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Regional and General Anesthesia for the Tropics David E. Byer, M.D. Assistant Professor of Anesthesiology Mayo Clinic College of Medicine CONTRASTS Mayo Clinic Macha Hospital CONTRASTS Road to Mayo Road to Macha CONTRASTS Mayo Anesthesia Macha Anesthesia

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Regional and General Anesthesia for the Tropics

David E. Byer, M.D.

Assistant Professor of Anesthesiology

Mayo Clinic College of Medicine


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CONTRASTS

Mayo Clinic

Macha Hospital


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CONTRASTS

Road to Mayo

Road to Macha


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CONTRASTS

Mayo Anesthesia

Macha Anesthesia


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Come with me to Macha Hospital!

Problems with anesthesia

Patients we may encounter

The unique properties of ketamine

The use of ketamine in various circumstances

The use of spinal anesthesia



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OUR FIRST PATIENT

A 22-year-old man has been admitted with a gunshot wound to the abdomen. He is shocked from major internal bleeding and requires a laparotomy. We have only a very small supply of inotropes and want to try not to use them. What will you do for induction and maintenance of anesthesia?


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OUR SECOND PATIENT

A 2-year-old boy needs repair of his hernia. He is extremely frightened of the hospital and its staff. You think that obtaining intravenous access will be very difficult and that an inhalation induction will be difficult as well. How will you anesthetize this child?


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OUR THIRD PATIENT

A 37-year-old woman is recovering from 45% burns; she needs dressing changes every two days which are very painful. She has very few sites left for IV access and we don’t want to use them as she has further surgery to come. She is very scared of needles. How will you manage the sedation she requires for her dressing changes?


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OUR FIRST PATIENT

Our laparotomy patient (gunshot wound) is back on the ward. He has severe postoperative pain but we have been unable to get any morphine this month. How can we manage his postoperative pain?


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OUR FOURTH PATIENT

An 18-year-old girl has been admitted with severe asthma. You have been asked to see her as she has not improved with subcutaneous injections of salbutamol or intravenous aminophylline. She is getting tired and her oxygen saturation is falling. Can you do anything to help?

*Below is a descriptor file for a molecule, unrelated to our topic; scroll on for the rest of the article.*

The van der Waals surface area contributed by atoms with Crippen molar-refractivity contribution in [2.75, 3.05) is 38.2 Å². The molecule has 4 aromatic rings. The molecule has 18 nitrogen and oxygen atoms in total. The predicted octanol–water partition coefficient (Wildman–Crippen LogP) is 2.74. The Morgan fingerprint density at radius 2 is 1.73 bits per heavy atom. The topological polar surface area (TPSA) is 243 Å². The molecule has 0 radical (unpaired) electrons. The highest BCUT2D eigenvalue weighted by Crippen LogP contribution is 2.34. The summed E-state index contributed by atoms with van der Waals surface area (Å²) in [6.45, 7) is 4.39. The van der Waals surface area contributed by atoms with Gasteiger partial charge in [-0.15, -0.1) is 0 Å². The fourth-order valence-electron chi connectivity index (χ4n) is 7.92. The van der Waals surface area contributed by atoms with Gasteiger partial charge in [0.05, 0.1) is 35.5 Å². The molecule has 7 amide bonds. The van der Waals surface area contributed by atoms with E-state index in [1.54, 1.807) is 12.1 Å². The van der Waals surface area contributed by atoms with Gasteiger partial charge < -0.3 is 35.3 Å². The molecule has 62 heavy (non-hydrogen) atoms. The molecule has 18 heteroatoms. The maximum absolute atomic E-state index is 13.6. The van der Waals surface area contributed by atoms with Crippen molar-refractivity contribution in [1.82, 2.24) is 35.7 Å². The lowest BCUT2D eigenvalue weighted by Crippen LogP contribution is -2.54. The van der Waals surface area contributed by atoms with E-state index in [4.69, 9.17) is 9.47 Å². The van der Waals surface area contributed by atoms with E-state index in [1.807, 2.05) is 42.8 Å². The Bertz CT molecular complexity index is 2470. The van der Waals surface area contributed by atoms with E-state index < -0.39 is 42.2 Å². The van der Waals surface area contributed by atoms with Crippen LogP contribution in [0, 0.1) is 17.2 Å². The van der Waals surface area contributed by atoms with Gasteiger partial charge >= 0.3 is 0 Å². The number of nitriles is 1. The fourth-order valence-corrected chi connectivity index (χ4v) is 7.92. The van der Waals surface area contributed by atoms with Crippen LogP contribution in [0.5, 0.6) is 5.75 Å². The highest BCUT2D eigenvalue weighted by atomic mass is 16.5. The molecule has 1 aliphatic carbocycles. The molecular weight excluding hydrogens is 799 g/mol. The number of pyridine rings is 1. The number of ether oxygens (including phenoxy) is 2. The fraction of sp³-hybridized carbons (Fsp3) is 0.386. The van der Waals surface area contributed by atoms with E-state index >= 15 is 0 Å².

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Ketamine

The only anesthetic available which is

Analgesic

Hypnotic

Amnesic

Ketamine may be given IM, IV, or orally

An anesthetic machine is not required for administration

Resuscitation equipment needs to be at hand


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Ketamine

Available in three different concentrations

10mg/ml

50mg/ml

100mg/ml


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Ketamine: the respiratory system

The airway is usually well maintained with protective reflexes preserved.

Respiration is well maintained if ketamine injected slowly

Ketamine is an effective bronchodilator


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Ketamine: the cardiovascular system

There is an increase in both blood pressure and heart rate, reaching a maximum about two minutes after IV injection. There may be a wide variation in individual response

A large rise in blood pressure usually responds to doses of IV diazepam


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Ketamine: central nervous system

Ketamine produces dissociative anesthesia (detachment from surroundings). Unlike other anesthetics patients may have their eyes open and may make reflex movements during the operation.

Ketamine has a slower onset of action after intravenous injection (1-5 minutes) compared to other intravenous anesthetics


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Ketamine: central nervous system

Ketamine provides very good analgesia

Upon recovery the patient may be agitated due to hallucination. Reduce by premedication with benzodiazepines (diazepam 0.2mg/kg orally one hour before, or 0.1mg/kg IV) or by decreased ketamine dosing

Ketamine increases intracranial pressure: avoid when possible in recent head injury


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Ketamine: GI system

Ketamine increases salivation. This may lead to airway problems. Be prepared to suction

Reduce salivation with atropine as a premed (10-20mcgm/kg) IM 30 minutes before, or at the time of induction (10mcg/kg) IV